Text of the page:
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Old 08-06-2007, 06:58 PM   #1
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Any alternator experts out there ?

I run two alternators on entirely seperate systems, one for the house battery bank and one, a Delco, for the starter/windlass battery 120 amp hr, 1 year old. The Delco alternator is probably the same age as the yacht 17 years.

After I had a mechanic on board to fix a broken belt tensionin arm, the Delco sarted to give problems. First, I had to rev the enbgine to about 2500 rpm to get it to start charging, after a few weeks, it stopped charging all together. Concurrently, the rev counter played up, and now shows about a sixh of true revs. I have had the alternator checked and it is said to be OK, but I am not totally sure of this - there are some indiffrent elecricians around here, Turkey.

The alternator has main positive and earth connections, plus three small spade connections but the wires disappear into a harness and emege Who knows where.. One of them is purple and there is a purple lead into the rev counter.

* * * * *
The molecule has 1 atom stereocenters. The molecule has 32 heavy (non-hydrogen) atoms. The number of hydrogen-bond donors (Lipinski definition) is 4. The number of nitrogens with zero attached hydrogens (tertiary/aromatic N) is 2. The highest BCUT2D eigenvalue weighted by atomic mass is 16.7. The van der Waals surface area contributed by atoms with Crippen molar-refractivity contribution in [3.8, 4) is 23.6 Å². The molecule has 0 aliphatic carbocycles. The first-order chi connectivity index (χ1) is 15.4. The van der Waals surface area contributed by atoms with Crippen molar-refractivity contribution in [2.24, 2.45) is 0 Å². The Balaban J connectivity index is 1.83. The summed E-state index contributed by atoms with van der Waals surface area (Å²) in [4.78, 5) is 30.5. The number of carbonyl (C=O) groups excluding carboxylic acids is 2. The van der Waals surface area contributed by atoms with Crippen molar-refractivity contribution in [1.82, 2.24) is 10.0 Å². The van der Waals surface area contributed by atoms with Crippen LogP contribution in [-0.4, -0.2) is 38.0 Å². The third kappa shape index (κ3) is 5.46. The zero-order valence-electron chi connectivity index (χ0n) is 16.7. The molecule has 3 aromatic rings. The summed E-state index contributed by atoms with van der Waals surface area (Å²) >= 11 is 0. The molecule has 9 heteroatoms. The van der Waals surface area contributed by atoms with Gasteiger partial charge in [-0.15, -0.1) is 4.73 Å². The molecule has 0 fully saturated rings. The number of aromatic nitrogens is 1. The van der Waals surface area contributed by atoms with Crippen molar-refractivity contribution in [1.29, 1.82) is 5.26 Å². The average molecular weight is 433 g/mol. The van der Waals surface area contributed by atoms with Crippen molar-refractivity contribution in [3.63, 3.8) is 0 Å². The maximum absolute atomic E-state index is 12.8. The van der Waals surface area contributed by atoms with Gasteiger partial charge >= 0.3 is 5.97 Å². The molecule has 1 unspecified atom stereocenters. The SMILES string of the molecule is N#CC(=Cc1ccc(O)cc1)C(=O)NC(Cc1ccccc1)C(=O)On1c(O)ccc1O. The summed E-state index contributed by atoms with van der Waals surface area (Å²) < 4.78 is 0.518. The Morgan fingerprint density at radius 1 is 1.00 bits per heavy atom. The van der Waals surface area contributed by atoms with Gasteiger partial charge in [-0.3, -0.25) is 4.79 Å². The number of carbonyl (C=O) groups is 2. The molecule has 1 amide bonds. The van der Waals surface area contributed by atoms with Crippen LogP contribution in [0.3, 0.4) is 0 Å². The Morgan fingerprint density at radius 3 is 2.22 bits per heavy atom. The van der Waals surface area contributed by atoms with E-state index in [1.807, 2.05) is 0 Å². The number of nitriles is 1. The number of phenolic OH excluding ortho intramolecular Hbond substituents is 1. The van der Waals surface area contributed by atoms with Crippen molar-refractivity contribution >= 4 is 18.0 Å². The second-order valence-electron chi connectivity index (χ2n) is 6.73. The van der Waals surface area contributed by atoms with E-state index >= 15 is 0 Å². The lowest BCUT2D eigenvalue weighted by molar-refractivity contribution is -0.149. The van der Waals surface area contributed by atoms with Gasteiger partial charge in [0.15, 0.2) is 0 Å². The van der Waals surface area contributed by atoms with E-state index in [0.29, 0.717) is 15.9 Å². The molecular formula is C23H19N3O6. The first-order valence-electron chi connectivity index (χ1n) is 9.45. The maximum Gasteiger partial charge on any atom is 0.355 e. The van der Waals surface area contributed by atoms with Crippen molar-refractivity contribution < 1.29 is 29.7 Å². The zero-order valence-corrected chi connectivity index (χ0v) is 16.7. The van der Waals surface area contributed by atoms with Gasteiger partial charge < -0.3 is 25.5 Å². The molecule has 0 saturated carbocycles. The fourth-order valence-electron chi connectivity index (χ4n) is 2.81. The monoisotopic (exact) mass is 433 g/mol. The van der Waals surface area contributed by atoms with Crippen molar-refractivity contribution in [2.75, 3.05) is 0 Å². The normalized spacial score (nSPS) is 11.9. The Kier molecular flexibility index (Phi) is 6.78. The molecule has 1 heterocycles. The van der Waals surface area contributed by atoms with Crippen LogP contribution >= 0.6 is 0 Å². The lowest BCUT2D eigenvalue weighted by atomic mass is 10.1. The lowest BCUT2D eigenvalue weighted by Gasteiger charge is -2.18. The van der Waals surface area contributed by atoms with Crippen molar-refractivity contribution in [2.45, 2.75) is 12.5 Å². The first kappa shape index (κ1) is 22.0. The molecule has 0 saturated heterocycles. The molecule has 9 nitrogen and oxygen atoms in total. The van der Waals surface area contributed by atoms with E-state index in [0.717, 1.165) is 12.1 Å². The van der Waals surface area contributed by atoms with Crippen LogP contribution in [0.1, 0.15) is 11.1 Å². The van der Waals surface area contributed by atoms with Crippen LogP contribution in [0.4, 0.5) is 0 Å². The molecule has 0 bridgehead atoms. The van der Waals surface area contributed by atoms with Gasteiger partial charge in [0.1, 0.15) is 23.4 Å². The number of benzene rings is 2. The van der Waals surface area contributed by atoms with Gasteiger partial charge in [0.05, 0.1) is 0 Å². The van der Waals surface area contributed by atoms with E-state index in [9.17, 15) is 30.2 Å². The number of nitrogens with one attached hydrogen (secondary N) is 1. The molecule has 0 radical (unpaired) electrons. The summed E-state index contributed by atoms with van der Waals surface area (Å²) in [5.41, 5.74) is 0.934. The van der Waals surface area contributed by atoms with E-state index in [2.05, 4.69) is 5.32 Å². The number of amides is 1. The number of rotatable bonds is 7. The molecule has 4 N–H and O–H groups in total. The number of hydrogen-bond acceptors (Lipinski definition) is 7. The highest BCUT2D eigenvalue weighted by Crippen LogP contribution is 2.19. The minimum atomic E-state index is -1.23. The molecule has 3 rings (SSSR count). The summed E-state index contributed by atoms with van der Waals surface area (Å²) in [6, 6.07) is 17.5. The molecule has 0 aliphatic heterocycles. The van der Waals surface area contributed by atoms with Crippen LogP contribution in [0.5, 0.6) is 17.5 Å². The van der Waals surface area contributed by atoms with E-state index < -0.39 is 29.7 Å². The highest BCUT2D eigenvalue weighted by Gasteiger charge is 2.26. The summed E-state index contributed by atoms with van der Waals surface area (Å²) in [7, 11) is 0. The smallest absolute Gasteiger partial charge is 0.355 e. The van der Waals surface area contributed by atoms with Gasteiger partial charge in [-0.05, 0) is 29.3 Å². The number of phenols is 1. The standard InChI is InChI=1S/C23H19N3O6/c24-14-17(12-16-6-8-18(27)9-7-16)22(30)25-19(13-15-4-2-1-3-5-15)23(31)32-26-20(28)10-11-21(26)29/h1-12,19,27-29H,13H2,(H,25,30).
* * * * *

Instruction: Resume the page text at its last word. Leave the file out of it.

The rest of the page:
Any advice wuld be gratefully received

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Old 08-06-2007, 10:34 PM   #2
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Quote:
Originally Posted by steelfan View Post
The Delco alternator is probably the same age as the yacht 17 years.

After I had a mechanic on board to fix a broken belt tensionin arm, the Delco sarted to give problems. First, I had to rev the enbgine to about 2500 rpm to get it to start charging, after a few weeks, it stopped charging all together.

Any advice wuld be gratefully received

Check the belt, first for slippage , then check it to see if it is correct in terms of it fitting the alternator pulley ( depress the belt in the centre of longest unsupported point, re-tension until you get max depress of about 12mm.